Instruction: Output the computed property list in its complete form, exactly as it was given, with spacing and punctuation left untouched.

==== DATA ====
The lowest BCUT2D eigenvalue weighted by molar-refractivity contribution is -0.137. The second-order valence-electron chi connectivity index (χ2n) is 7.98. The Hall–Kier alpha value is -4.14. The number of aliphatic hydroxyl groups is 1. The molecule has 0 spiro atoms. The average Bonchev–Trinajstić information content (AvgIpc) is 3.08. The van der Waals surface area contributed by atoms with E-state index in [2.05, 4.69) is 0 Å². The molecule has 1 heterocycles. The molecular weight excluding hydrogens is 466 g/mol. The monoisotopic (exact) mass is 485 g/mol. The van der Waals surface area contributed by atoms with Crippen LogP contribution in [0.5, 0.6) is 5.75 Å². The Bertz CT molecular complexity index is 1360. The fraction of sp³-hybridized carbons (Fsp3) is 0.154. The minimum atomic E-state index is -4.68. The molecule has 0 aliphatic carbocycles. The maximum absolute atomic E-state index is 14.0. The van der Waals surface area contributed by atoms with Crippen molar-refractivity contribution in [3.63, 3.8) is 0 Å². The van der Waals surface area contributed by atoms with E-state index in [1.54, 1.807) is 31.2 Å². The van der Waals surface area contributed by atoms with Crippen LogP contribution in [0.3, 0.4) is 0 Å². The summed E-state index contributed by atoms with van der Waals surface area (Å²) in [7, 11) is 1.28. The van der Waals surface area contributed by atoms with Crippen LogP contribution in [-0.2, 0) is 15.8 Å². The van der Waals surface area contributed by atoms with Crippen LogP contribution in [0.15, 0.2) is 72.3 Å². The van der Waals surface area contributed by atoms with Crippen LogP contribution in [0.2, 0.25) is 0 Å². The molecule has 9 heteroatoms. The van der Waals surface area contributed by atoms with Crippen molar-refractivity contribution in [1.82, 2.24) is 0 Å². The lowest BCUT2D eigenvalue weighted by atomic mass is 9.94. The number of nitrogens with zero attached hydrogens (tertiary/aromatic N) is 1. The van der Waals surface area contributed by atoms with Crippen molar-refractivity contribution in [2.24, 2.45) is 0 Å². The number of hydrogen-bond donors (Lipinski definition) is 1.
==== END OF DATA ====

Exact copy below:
The lowest BCUT2D eigenvalue weighted by molar-refractivity contribution is -0.137. The second-order valence-electron chi connectivity index (χ2n) is 7.98. The Hall–Kier alpha value is -4.14. The number of aliphatic hydroxyl groups is 1. The molecule has 0 spiro atoms. The average Bonchev–Trinajstić information content (AvgIpc) is 3.08. The van der Waals surface area contributed by atoms with E-state index in [2.05, 4.69) is 0 Å². The molecule has 1 heterocycles. The molecular weight excluding hydrogens is 466 g/mol. The monoisotopic (exact) mass is 485 g/mol. The van der Waals surface area contributed by atoms with Crippen LogP contribution in [0.5, 0.6) is 5.75 Å². The Bertz CT molecular complexity index is 1360. The fraction of sp³-hybridized carbons (Fsp3) is 0.154. The minimum atomic E-state index is -4.68. The molecule has 0 aliphatic carbocycles. The maximum absolute atomic E-state index is 14.0. The van der Waals surface area contributed by atoms with Crippen molar-refractivity contribution in [3.63, 3.8) is 0 Å². The van der Waals surface area contributed by atoms with E-state index in [1.54, 1.807) is 31.2 Å². The van der Waals surface area contributed by atoms with Crippen LogP contribution in [0.3, 0.4) is 0 Å². The summed E-state index contributed by atoms with van der Waals surface area (Å²) in [7, 11) is 1.28. The van der Waals surface area contributed by atoms with Crippen LogP contribution in [-0.2, 0) is 15.8 Å². The van der Waals surface area contributed by atoms with Crippen LogP contribution in [0.15, 0.2) is 72.3 Å². The van der Waals surface area contributed by atoms with Crippen LogP contribution in [0.2, 0.25) is 0 Å². The molecule has 9 heteroatoms. The van der Waals surface area contributed by atoms with Crippen molar-refractivity contribution in [1.82, 2.24) is 0 Å². The lowest BCUT2D eigenvalue weighted by atomic mass is 9.94. The number of nitrogens with zero attached hydrogens (tertiary/aromatic N) is 1. The van der Waals surface area contributed by atoms with Crippen molar-refractivity contribution in [2.24, 2.45) is 0 Å². The number of hydrogen-bond donors (Lipinski definition) is 1.